The Human Aura: A Reality or Myth?
The human aura is a mysterious concept. In the popular sphere, people define it as a type of energy that surrounds the body and changes depending on different factors. Some think that it’s also like a kind of essence that can become contaminated or dirty. For them, this would explain, in part, why we have negative relationships with other people or why problems seem to follow us everywhere.
Popular beliefs state that the human aura could correspond to what we call our soul or spirit. In fact, some have claimed to see the aura detach from the body when a person dies.
These same people also believe that the human aura has a color but that this color is imperceptible to “ordinary people”. Only specially gifted people can see it, they claim. In fact, a device called the Kirlian Camera was invented to supposedly photograph the aura. Is there any truth in all of this? Is it just a myth or could there be something behind it?
“Myths are more powerful than reality.”
The human aura
Since the times of ancient Egypt, people began to draw a kind of halo over the heads of gods and goddesses. This identified them as divine, or enlightened, beings. The tradition passed on to other cultures and that’s why many people represent Roman Catholic saints in this way.
It’s quite interesting to note that, in other distant cultures, such as that of the Aztecs in Mexico, they did the very same thing. They also represented sacred figures or important characters with this light over their heads. Does this mean that artists from different and distant peoples agreed on the reality of the halo?
The first to speak directly about the human aura was Paracelsus, in the 16th century. He said it was a sphere of fire or “igneous globe” that became more visible the more evolved a person was. In 1911, Dr. J. Kilner said he had found the way to see auras and diagnose diseases from them.
The Kirlian camera
Semyon Davidovich and Valentina Krisona Kirlian were the inventors of the famous Kirlian camera in 1939. They claimed that it was capable of photographing the human aura. They also believed that this device was the scientific proof of the existence of the aura, and which now has an updated version.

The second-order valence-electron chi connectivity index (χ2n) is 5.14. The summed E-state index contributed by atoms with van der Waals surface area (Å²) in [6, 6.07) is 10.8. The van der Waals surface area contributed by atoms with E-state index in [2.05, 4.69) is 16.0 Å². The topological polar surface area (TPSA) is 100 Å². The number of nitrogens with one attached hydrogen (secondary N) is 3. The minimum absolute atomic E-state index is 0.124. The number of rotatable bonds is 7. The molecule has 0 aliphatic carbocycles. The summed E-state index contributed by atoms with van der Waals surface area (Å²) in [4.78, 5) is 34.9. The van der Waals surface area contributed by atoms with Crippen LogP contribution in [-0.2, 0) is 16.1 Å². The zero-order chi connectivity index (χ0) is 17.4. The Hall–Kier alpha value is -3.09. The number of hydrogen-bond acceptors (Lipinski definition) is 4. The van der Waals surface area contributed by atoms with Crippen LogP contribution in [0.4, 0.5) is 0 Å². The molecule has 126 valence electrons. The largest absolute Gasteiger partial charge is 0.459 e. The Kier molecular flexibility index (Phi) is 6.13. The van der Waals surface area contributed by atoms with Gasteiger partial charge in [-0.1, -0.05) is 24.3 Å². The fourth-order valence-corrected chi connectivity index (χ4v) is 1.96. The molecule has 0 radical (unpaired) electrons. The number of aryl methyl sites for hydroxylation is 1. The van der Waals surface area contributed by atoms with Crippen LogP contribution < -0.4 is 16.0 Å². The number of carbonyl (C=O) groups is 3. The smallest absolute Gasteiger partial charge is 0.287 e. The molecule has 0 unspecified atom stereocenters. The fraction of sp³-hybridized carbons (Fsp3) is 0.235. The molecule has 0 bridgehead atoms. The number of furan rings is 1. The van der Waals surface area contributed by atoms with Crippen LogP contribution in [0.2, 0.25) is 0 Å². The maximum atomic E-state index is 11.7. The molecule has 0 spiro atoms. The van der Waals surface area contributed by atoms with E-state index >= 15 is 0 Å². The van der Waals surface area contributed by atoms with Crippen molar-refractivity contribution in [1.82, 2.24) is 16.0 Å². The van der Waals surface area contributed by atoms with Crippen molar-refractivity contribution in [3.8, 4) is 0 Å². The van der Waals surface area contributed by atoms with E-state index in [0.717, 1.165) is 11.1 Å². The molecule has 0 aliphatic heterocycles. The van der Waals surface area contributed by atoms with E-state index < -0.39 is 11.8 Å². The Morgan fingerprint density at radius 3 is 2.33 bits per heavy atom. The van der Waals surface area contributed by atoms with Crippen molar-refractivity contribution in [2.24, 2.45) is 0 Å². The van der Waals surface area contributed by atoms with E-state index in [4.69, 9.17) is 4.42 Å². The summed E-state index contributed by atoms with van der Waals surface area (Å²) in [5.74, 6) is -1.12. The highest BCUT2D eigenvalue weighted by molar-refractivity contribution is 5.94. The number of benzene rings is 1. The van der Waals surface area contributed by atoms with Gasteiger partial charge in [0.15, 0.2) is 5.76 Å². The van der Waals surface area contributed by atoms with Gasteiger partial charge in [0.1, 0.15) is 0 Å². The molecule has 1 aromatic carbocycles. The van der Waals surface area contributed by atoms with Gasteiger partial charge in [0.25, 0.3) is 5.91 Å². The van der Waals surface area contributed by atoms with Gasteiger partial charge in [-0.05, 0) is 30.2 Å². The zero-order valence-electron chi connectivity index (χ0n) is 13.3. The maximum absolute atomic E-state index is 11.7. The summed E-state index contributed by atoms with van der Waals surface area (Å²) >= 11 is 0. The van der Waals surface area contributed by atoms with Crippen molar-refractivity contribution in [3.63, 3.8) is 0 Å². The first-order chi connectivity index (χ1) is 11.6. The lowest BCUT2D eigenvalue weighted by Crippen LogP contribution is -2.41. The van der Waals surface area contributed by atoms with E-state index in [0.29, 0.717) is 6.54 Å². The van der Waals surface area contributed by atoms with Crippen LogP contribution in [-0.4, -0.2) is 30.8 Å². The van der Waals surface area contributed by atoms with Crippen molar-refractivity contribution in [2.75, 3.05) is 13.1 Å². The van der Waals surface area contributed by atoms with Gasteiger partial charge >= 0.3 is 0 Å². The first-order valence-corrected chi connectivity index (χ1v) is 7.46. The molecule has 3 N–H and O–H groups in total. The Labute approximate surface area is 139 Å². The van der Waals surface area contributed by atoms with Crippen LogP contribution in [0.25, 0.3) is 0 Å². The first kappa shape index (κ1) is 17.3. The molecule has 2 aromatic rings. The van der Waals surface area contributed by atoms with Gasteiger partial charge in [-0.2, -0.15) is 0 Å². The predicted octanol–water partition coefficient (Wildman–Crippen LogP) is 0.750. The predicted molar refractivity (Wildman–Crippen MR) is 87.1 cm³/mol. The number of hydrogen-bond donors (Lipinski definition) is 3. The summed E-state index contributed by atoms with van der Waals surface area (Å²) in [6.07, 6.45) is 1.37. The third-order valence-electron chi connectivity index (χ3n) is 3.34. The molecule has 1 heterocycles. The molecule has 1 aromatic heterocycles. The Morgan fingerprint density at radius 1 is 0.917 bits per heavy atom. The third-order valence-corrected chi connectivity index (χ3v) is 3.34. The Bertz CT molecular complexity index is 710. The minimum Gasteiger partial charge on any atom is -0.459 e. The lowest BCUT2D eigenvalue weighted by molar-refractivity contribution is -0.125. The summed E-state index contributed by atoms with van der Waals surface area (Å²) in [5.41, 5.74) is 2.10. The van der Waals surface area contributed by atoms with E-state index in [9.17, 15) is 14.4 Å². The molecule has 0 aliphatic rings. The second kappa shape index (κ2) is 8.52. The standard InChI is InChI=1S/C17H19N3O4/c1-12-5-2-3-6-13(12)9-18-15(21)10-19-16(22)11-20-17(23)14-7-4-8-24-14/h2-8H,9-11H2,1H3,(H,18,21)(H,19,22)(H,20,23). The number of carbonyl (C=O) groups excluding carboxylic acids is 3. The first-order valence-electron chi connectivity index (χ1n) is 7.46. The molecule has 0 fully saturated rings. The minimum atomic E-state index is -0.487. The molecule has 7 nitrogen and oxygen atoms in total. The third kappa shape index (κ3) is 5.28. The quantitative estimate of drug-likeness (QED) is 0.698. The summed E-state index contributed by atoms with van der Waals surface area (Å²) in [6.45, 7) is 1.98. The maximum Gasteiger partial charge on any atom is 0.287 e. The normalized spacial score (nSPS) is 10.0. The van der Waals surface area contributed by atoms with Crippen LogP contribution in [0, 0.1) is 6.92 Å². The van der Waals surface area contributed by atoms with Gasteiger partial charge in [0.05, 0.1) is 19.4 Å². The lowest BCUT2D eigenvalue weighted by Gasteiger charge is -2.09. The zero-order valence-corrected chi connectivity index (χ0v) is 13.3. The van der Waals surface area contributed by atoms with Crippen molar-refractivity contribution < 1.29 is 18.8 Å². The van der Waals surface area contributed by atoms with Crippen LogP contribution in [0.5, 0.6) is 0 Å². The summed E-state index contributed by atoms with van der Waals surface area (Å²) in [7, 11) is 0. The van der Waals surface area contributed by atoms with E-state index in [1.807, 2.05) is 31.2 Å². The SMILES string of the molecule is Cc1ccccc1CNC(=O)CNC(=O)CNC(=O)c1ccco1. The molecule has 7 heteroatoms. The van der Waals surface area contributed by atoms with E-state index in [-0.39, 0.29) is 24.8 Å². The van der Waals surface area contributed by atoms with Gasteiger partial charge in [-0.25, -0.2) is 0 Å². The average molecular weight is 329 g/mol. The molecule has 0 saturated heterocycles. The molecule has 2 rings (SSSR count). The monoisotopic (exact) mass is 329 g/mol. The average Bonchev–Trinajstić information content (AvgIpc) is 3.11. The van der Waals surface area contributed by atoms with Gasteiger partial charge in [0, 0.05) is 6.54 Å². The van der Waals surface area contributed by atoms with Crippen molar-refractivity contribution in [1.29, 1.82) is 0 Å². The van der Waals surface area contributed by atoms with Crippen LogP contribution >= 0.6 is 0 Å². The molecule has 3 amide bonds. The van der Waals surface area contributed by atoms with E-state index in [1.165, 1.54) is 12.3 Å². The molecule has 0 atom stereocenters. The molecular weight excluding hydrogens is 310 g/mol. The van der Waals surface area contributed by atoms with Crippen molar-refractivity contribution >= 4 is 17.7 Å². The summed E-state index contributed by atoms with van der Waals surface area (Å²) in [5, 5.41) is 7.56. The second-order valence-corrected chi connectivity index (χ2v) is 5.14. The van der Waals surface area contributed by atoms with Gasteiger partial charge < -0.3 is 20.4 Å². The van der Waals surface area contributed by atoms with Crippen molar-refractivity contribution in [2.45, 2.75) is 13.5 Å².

The photos taken with the Kirlian camera are images that replicate the famous crown effect around human heads. They claim this to be the aura. However, that light contour is perfectly explainable through basic physics. It’s nothing more than a reaction of the air to the application of high voltages.
The main proof that the Kirlian camera doesn’t photograph the human aura but that it generates a physical effect is the fact that, when taking the photos in a vacuum, the well-known corona effect doesn’t appear. In bother words, no aura or anything like it appears.
Truths and lies
In 1996, the James Randi Educational Foundation, an entity dedicated to proving the non-existence of “paranormal” phenomena, conducted an interesting experiment related to the human aura. It quoted a woman on a television program who claimed to be able to see people’s auras. They conducted the test live and in real-time.
A group of 10 people were taken from the audience and asked to stand behind an opaque screen, which was also translucent. She was asked if she could see the aura of these people and the seer said she could. Then, she was asked which of the volunteers were standing and which were sitting. Her score was barely 40%.
Nevertheless, a group of geneticists from Stanford University (California, United States) described a kind of “personal cloud” that we all have and which they called “exposome”. However, this field isn’t made up of “energy” but of chemical elements, microorganisms, and other compounds. They would form a kind of “personal orb”.
It’s possible to observe the exposome with the appropriate means and determine what it’s composed of. It seems to be a kind of “personal atmosphere” that goes with each of us everywhere we go. It’s also able to provide valuable information to identify potential health risks.
Thus, we can see that it’s a physical, chemical, and biological phenomenon and has little or nothing to do with the myth of the human aura.It might interest you...
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- Parra, A. (2008). La” visión del aura” como experiencia alucinatoria en individuos no-clinicos. Psico-USF, 13(2), 277-286.